They take strolls, they cross streets in the midst of traffic. They get on airplanes and fly halfway across the world. And I say good for them. If they want to risk their lives daily, let em. But don’t ask me to. I’m fine how I am. It is true I have not left my apartment in three years. Everyone delivers in New York. Everyone. My mother says I would meet more people if I left my apartment … but I have my college friends I still call and email and of course there is a large online community waiting to hear my every word. Anyway, people die when they take risks. I’ve seen it happen.

Spike Heels (Georgie)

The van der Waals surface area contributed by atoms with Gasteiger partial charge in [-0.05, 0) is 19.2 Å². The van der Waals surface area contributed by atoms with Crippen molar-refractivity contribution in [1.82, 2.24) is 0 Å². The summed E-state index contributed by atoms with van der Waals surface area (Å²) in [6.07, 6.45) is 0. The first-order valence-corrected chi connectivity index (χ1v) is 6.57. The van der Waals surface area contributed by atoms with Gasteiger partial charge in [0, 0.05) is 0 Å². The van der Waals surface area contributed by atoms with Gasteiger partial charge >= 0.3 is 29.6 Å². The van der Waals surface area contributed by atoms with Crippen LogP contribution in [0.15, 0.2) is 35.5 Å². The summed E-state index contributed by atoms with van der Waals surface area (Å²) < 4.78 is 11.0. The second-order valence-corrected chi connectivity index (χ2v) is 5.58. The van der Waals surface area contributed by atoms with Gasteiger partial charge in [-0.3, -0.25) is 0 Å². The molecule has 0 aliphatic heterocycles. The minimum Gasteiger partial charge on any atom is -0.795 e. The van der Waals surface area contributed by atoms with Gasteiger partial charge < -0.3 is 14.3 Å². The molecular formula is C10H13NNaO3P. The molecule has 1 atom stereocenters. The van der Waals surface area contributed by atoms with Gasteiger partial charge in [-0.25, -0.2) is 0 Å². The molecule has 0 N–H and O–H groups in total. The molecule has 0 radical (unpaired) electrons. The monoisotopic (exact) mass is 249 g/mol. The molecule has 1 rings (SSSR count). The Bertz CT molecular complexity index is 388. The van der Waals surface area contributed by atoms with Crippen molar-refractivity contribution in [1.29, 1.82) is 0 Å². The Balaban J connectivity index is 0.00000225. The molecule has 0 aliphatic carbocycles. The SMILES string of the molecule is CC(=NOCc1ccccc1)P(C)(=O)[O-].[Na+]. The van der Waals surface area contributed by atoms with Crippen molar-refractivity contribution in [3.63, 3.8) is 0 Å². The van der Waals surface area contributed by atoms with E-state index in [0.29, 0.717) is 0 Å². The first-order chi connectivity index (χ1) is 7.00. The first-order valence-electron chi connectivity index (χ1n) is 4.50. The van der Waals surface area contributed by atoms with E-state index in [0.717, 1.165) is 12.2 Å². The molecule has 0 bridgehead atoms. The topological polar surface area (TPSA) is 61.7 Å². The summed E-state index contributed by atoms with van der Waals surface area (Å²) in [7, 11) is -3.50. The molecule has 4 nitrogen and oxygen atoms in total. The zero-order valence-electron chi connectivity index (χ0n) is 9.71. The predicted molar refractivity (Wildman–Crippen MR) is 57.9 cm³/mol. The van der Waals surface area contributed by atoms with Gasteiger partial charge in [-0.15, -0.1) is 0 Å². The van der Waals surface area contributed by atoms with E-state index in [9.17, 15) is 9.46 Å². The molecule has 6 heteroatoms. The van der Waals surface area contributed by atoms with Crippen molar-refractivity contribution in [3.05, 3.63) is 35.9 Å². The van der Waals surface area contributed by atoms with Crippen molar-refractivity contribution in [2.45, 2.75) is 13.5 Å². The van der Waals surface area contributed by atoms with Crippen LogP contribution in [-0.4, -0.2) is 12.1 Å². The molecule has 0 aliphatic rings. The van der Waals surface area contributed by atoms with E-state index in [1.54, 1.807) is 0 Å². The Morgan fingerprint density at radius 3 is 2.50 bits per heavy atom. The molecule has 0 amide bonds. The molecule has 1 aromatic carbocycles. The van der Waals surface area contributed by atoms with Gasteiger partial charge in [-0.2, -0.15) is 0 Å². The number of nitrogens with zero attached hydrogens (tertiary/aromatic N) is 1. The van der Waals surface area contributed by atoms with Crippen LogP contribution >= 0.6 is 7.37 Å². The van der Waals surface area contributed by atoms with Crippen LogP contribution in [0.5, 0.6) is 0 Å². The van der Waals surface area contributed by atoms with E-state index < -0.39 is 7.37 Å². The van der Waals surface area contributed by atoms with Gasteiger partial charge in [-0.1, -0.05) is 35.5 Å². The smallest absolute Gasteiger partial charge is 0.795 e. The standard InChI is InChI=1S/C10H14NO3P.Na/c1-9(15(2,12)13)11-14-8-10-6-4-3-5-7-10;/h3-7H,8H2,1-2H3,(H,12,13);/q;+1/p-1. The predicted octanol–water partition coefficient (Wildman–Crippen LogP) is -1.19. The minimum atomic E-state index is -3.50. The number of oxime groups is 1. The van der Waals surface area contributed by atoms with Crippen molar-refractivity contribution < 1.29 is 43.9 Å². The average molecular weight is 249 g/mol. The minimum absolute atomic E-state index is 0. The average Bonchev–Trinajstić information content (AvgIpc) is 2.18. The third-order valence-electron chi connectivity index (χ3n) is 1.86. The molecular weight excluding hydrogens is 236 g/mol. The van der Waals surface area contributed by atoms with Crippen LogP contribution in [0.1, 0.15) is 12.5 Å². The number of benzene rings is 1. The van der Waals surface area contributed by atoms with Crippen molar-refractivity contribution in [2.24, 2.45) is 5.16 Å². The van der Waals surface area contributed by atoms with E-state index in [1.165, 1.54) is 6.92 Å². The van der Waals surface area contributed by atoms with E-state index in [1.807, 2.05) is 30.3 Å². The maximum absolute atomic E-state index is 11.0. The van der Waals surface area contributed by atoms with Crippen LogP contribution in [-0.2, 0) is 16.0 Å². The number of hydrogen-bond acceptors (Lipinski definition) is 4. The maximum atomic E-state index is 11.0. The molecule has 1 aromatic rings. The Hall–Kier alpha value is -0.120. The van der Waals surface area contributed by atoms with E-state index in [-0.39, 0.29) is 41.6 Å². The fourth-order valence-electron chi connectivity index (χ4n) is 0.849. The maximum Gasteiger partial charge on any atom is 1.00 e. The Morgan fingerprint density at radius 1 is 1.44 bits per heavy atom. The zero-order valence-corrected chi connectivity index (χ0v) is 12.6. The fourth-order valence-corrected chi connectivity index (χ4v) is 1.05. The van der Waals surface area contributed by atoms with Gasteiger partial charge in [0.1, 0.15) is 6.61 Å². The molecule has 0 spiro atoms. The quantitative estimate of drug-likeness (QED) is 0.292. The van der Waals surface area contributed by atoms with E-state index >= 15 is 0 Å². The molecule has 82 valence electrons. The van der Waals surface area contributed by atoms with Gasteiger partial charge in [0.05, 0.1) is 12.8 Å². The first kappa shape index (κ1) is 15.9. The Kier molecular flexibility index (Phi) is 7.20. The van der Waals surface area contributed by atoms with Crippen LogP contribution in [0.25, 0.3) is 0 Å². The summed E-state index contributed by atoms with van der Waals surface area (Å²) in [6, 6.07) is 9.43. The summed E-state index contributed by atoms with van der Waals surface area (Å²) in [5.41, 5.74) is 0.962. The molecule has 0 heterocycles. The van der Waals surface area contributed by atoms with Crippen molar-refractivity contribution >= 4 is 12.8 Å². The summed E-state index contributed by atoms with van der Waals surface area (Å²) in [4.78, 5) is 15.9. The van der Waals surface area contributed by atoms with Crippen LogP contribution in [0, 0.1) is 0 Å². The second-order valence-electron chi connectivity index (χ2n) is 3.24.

GEORGIE: Yeah, right, he “gave” me the damn job. I f -ing work my a – off for that jerk; he doesn”t give me s -. I earn it, you know? He “gave” me the job. I just love that. What does that mean, that I should be working at McDonald”s or something, that”s what I really deserve or something? Bullshit. F – you, that is such f -ing bulls -. You think I don”t know how to behave in public or something?Jesus, I was a godd – waitress for seven years, the customers f -ing loved me. You think I talk like this in front of strangers; you think I don”t have a brain in my head or something? That is so f -ing condescending. Anytime I lose my temper, I”m crazy, is that it? You don”t know why I threw that pencil, you just assume. You just make these assumptions. Well, f – you, Andrew. I mean it. F – you.I mean, I just love that. You don”t even know. You”ve never seen me in that office. You think I”m like, incapable of acting like somebody I”m not? For four months I”ve been scared to death but I do it, you know. I take messages, I call the court, I write his damn letters. I watch my mouth, I dress like this – whatever this is; these are the ugliest clothes I have ever seen – I am gracious, I am bright, I am promising. I am being this other person for them because I do want this job but there is a point beyond which I will not be f -d with! So you finally push me beyond that point, and I throw the pencil and now you”re going to tell me that that is my problem? What, do you guys think you hold all the cards or something? You think you have the last word on reality? You do, you think that anything you do to me is okay, and anything I do is f -d because I”m not using the right words. I”m, like, throwing pencils and saying f – you, I”m speaking another language, that”s my problem. And the thing is – I am America. You know? You guys are not America. You think you are; Jesus Christ, you guys think you own the world. I mean, who made up these rules, Andrew? And do you actually think we”re buying it?More Monologues from “Spike Heels”More Monologues from Theresa Rebeck